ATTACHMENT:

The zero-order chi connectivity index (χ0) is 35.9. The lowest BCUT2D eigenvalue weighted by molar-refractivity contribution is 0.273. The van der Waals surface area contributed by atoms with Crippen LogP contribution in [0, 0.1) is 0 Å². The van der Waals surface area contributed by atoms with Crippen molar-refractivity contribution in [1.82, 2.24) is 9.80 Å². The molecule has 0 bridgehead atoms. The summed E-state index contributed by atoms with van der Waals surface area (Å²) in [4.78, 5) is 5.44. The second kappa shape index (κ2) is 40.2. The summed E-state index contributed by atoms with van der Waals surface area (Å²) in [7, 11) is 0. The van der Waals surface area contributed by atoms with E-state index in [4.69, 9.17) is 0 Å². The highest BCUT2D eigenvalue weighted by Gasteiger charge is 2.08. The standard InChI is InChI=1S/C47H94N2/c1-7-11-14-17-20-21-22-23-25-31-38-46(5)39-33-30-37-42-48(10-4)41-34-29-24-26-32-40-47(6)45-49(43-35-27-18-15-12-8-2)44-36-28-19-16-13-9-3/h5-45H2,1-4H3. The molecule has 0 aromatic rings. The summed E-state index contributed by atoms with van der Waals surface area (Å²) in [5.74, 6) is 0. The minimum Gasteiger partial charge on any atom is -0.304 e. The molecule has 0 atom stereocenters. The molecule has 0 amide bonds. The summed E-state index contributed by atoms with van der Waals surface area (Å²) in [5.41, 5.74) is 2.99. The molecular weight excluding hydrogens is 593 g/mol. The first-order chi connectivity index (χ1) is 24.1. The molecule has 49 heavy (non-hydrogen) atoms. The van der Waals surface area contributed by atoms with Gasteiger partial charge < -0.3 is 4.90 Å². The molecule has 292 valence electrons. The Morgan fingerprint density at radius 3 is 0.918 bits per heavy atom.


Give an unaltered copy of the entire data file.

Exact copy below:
The zero-order chi connectivity index (χ0) is 35.9. The lowest BCUT2D eigenvalue weighted by molar-refractivity contribution is 0.273. The van der Waals surface area contributed by atoms with Crippen LogP contribution in [0, 0.1) is 0 Å². The van der Waals surface area contributed by atoms with Crippen molar-refractivity contribution in [1.82, 2.24) is 9.80 Å². The molecule has 0 bridgehead atoms. The summed E-state index contributed by atoms with van der Waals surface area (Å²) in [4.78, 5) is 5.44. The second kappa shape index (κ2) is 40.2. The summed E-state index contributed by atoms with van der Waals surface area (Å²) in [7, 11) is 0. The van der Waals surface area contributed by atoms with E-state index in [4.69, 9.17) is 0 Å². The highest BCUT2D eigenvalue weighted by Gasteiger charge is 2.08. The standard InChI is InChI=1S/C47H94N2/c1-7-11-14-17-20-21-22-23-25-31-38-46(5)39-33-30-37-42-48(10-4)41-34-29-24-26-32-40-47(6)45-49(43-35-27-18-15-12-8-2)44-36-28-19-16-13-9-3/h5-45H2,1-4H3. The molecule has 0 aromatic rings. The summed E-state index contributed by atoms with van der Waals surface area (Å²) in [5.74, 6) is 0. The minimum Gasteiger partial charge on any atom is -0.304 e. The molecule has 0 atom stereocenters. The molecule has 0 amide bonds. The summed E-state index contributed by atoms with van der Waals surface area (Å²) in [5.41, 5.74) is 2.99. The molecular weight excluding hydrogens is 593 g/mol. The first-order chi connectivity index (χ1) is 24.1. The molecule has 49 heavy (non-hydrogen) atoms. The van der Waals surface area contributed by atoms with Gasteiger partial charge < -0.3 is 4.90 Å². The molecule has 292 valence electrons. The Morgan fingerprint density at radius 3 is 0.918 bits per heavy atom.